According to Blakeman, Clinton’s role in the administration’s attempt to woo the Russians could become a major issue in the 2016 campaign — particularly if Putin continues to provoke Western powers.

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© 2014 Newsmax. All rights reserved.
By David A. Patten

Limbaugh: Convince Obama That Putin is Tea Party.


Convincing President Obama and his team that Russian leader Vladimir Putin is a member of the tea party may be the only way to goad Obama into taking action, radio talker Rush Limbaugh mused on Monday, Breitbart reports.

“If they can somehow find a way to convince Obama that Putin is tea party, then he might toughen up a little,” Limbaugh told millions of listeners. “But I mean how do you sic the IRS on Putin? Obama’s tools for this are limited.”

Limbaugh unleashed a torrent of criticism on the commander in chief, ridiculing the administration’s anemic foreign policy as hapless and weak and reminding that many leaders, himself included, foreshadowed Putin’s true intentions.

Story continues below video.

He pointed to Russia’s invasion of Ukraine’s Crimean peninsula just days after the Pentagon’s announcement that it planned to shrink the Army to pre-World War II levels  and mocked Obama’s decision not to send a presidential delegation to the Paralympic Games in Sochi.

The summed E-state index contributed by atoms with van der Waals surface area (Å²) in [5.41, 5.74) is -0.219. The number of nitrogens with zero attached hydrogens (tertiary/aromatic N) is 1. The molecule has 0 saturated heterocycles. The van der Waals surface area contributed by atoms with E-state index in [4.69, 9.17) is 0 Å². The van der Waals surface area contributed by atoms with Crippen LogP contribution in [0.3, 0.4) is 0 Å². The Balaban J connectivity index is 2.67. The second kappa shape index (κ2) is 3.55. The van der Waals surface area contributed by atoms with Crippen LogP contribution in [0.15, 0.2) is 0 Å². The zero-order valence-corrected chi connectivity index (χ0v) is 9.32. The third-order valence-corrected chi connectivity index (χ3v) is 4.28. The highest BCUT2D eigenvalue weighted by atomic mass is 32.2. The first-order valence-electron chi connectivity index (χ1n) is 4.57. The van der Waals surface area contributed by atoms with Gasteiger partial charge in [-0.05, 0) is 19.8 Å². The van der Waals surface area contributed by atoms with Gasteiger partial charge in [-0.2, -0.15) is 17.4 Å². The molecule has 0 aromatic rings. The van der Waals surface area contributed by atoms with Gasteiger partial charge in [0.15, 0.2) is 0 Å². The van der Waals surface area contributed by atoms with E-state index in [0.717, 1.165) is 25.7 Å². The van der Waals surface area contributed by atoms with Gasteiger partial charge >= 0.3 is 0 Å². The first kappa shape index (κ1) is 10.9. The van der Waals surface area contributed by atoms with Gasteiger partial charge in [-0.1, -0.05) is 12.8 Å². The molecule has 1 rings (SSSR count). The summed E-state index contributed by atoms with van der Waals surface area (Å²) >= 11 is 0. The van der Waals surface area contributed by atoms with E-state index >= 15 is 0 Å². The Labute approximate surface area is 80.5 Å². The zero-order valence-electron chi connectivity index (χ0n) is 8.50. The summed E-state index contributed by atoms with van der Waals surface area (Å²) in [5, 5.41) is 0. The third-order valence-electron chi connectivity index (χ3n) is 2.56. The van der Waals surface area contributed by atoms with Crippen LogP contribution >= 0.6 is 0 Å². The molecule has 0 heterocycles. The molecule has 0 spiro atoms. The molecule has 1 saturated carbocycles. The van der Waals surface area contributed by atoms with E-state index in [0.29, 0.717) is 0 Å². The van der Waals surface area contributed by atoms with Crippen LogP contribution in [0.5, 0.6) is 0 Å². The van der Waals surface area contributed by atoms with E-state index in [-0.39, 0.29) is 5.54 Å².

“So the gloves are off, folks,” Limbaugh said. “No presidential delegation to the Paralympic Games in Sochi.”

He poked further fun at Obama, reminding listeners that a number of politicians, including Sarah Palin in 2008 and Mitt Romney in 2012, warned the American people about Putin. He went on to ridicule Obama’s recent phone call with the Russian president. A White House photographer captured a frame of Obama, on the phone, sleeves rolled up, a nuance not missed on Limbaugh.

“That was done to make it look like Obama was really working hard — I mean, really taking it seriously,” he said. “His sleeves were rolled up while on the phone with Putin! Putin probably had his shirt off practicing tai chi while he was talking to Obama.”

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© 2014 Newsmax. All rights reserved.

 

By Melissa Clyne

34 Questions On The Sandy Hook School Shooting That Have Never Been Answered (VIDEO).


Regardless of how you view the Sandy Hook Newtown school shooting, it has raised multiple questions that have never received satisfactory answers, such as:

  1. Why were no “Life-Flight” or “Life-Star” helicopters called in to assist victims at Sandy Hook?
  2. Why were paramedics and EMTs denied access to victims?
  3. Why did the medical examiner not allow families to see the bodies of their dead children?
  4. Why was such an effort made to tie both Adam and Nancy Lanza to the Sandy Hook school, when later it was found that those reports were false?